US flags wriggle room on tariff exemptions

There is a glimmer of hope Australia may be able to secure an exemption from proposed US steel and aluminium tariffs after the White House opened up some wriggle room on national security grounds.

Australia, Canada and Mexico are among the countries trying to dodge the Trump administration's proposed 25 per cent tariff on steel and 10 per cent tariff on aluminium imports.

White House press secretary Sarah Huckabee Sanders told reporters any exemptions would be on a "case by case" and a "country by country" basis, but there would potentially be carve-outs for Mexico and Canada on national security grounds.

This reverses the White House's previous stance that there would be no exceptions.

Foreign Minister Julie Bishop is in New York and seeking talks with US Secretary of State Rex Tillerson to press Australia's case for an exemption.

She was cautiously optimistic about the White House U-turn.

"We (will) work hard to ensure Australia's interests will be taken into account," she told the Nine Network after the White House statement.

She noted the US had specifically mentioned Mexico and Canada, with whom it is re-negotiating a free trade agreement.

The Turnbull government had believed it secured a promise of an exemption from Mr Trump during last year's G20 leaders' meeting.

Labor says it's important the government has a contingency plan.

"They seem to put too much in a personal assurance provided by the president to the prime minister about the way these tariffs would operate," frontbencher Nick Champion told Sky News.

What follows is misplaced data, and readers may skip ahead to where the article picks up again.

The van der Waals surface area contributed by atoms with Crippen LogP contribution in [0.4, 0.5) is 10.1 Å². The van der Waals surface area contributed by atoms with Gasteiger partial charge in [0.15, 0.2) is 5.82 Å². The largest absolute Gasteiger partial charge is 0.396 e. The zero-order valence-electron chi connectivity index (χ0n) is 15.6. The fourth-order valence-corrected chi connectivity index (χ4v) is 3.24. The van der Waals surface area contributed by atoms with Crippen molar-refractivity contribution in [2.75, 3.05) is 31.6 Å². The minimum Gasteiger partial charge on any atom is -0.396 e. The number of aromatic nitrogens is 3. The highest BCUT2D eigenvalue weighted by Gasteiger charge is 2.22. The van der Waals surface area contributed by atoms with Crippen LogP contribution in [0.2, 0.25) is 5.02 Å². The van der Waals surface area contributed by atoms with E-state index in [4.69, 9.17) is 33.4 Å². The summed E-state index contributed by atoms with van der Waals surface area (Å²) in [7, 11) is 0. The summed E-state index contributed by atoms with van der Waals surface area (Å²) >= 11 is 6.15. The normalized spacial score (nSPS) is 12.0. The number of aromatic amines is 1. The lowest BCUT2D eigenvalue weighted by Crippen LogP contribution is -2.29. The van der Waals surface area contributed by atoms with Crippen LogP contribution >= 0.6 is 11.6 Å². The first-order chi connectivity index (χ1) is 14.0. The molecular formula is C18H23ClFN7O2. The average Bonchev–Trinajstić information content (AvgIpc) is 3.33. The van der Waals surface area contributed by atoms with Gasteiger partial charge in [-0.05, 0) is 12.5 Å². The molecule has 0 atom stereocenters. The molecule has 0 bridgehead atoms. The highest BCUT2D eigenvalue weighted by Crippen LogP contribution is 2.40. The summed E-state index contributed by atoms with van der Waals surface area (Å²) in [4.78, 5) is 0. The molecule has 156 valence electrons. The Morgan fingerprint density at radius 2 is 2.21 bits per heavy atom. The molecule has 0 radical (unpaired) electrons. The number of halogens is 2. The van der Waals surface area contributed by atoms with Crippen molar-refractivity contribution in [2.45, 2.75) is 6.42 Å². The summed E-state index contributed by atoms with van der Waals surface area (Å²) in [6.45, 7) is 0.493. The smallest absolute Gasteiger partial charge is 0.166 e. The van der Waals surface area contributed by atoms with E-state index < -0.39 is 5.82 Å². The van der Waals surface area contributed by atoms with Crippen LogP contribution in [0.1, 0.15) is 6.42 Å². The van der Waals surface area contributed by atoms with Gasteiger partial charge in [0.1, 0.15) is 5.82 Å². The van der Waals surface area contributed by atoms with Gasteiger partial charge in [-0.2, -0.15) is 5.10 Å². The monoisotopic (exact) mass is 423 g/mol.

Thousands of Australian and US jobs could be affected if the tariffs go ahead.

Trade Minister Steve Ciobo is en route to Chile for the signing ceremony of the Trans-Pacific Partnership trade pact, which covers 11 countries but not the US.

"We need to be mindful of the bigger picture that we don't see an escalation of trade tensions, which ultimately wouldn't be good for anybody," he told ABC radio.

Treasurer Scott Morrison said Australia was proceeding in a calm and collected manner, and couldn't afford to take the tariff issue personally.

"The issue here is for everyone to keep a cool head," he told ABC radio.

"It's not about how we feel, it's about what we do."

The European Union has warned it could retaliate on US imports, including products such as motorbikes, bourbon and jeans.

EU industry commissioner Elzbieta Bienkowska, who is visiting Australia, said it was important to send a strong message supporting trade liberalisation.

"We are for free trade, we don't want to build walls around our territory," she told AAP in Canberra on Wednesday night.

She said Europe was ready to confront the issue.

"We are prepared, as we were prepared for Brexit, we're prepared for this," Ms Bienkowska said.

Australian Associated Press

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